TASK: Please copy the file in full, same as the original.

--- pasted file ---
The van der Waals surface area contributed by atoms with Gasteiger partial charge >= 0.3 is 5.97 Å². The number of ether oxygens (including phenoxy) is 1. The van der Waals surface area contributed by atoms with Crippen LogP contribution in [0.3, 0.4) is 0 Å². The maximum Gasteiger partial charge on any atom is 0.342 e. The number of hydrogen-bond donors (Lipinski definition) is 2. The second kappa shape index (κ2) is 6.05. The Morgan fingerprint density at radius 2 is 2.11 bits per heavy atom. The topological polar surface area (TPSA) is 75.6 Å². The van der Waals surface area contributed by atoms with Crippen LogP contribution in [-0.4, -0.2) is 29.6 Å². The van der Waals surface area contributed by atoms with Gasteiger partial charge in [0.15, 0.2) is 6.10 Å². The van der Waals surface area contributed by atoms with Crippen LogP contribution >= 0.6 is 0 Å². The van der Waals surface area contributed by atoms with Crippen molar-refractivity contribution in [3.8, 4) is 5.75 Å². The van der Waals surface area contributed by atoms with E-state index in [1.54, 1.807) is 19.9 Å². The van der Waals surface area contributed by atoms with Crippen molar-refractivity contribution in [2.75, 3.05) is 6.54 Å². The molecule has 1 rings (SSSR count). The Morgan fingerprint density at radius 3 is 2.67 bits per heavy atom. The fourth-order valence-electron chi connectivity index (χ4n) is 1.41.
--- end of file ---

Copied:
The van der Waals surface area contributed by atoms with Gasteiger partial charge >= 0.3 is 5.97 Å². The number of ether oxygens (including phenoxy) is 1. The van der Waals surface area contributed by atoms with Crippen LogP contribution in [0.3, 0.4) is 0 Å². The maximum Gasteiger partial charge on any atom is 0.342 e. The number of hydrogen-bond donors (Lipinski definition) is 2. The second kappa shape index (κ2) is 6.05. The Morgan fingerprint density at radius 2 is 2.11 bits per heavy atom. The topological polar surface area (TPSA) is 75.6 Å². The van der Waals surface area contributed by atoms with Crippen LogP contribution in [-0.4, -0.2) is 29.6 Å². The van der Waals surface area contributed by atoms with Gasteiger partial charge in [0.15, 0.2) is 6.10 Å². The van der Waals surface area contributed by atoms with Crippen LogP contribution >= 0.6 is 0 Å². The van der Waals surface area contributed by atoms with Crippen molar-refractivity contribution in [3.8, 4) is 5.75 Å². The van der Waals surface area contributed by atoms with E-state index in [1.54, 1.807) is 19.9 Å². The van der Waals surface area contributed by atoms with Crippen molar-refractivity contribution in [2.75, 3.05) is 6.54 Å². The molecule has 1 rings (SSSR count). The Morgan fingerprint density at radius 3 is 2.67 bits per heavy atom. The fourth-order valence-electron chi connectivity index (χ4n) is 1.41.